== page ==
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April 02, 2012

"Pension costs are crushing local governments"

A Stanford professor--and former Democratic assemblyman--looks at the chickens coming home to roost in California:

Among cities and counties with pension systems outside of CalPERS, i.e., "independent" systems, pension expenditures have increased 11.4 percent annually since 1999, faster than any other category. Based on economic and finance standards used everywhere except in the public pension world, the top 24 independent pension systems are collectively $136 billion in debt and have only 54 cents for every dollar they owe. In nearly every municipality, employee pensions are being prioritized over libraries, parks, street maintenance, health care and public safety.

You wouldn't know it from the debate in Sacramento, but this isn't a partisan issue. Rather, this is about the crumbling of basic services that citizens expect from their government. . . . 

Pension system administrators also assumed an annual investment rate of return of nearly 8 percent, the equivalent of the stock market doubling in value at least every nine years. (By the way, they still assume this today – which is equivalent to betting that the Dow will reach 11,000,000 by 2100.)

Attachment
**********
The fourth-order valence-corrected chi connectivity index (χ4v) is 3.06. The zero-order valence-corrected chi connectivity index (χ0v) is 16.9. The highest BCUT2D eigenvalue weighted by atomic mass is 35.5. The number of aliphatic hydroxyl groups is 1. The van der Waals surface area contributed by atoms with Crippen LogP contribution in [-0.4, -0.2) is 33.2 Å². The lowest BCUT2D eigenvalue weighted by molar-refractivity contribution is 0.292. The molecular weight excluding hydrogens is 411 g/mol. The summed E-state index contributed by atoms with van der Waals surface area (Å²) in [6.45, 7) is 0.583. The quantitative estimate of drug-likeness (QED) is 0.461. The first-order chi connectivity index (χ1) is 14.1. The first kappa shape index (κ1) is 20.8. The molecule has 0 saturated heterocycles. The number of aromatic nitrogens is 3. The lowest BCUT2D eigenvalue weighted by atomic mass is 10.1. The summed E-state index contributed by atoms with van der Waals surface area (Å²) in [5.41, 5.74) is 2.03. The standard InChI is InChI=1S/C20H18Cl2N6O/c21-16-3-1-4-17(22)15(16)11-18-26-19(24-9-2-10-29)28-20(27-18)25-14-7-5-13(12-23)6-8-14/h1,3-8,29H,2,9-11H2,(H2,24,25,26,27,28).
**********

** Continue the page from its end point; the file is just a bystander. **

But maybe there's hope: "Bankruptcy, the Best Way to Deal With Public Unions".


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Good analysis, but the recommendations are unwise. The only real solution is to forget about Paygo pension plans and have employees invest in individual retirement accounts with employer contributions. No accounting gimmickry, no political negotiations, no unreasonable assumed rates of return. What is you see is what you get. You want 8% return? Take on the risk.

This has the added benefit of circumventing the issue of whether to allow people to retire at 50 with most benefits. With individual accounts, people are free to retire at 50 -- with peanuts in their account.

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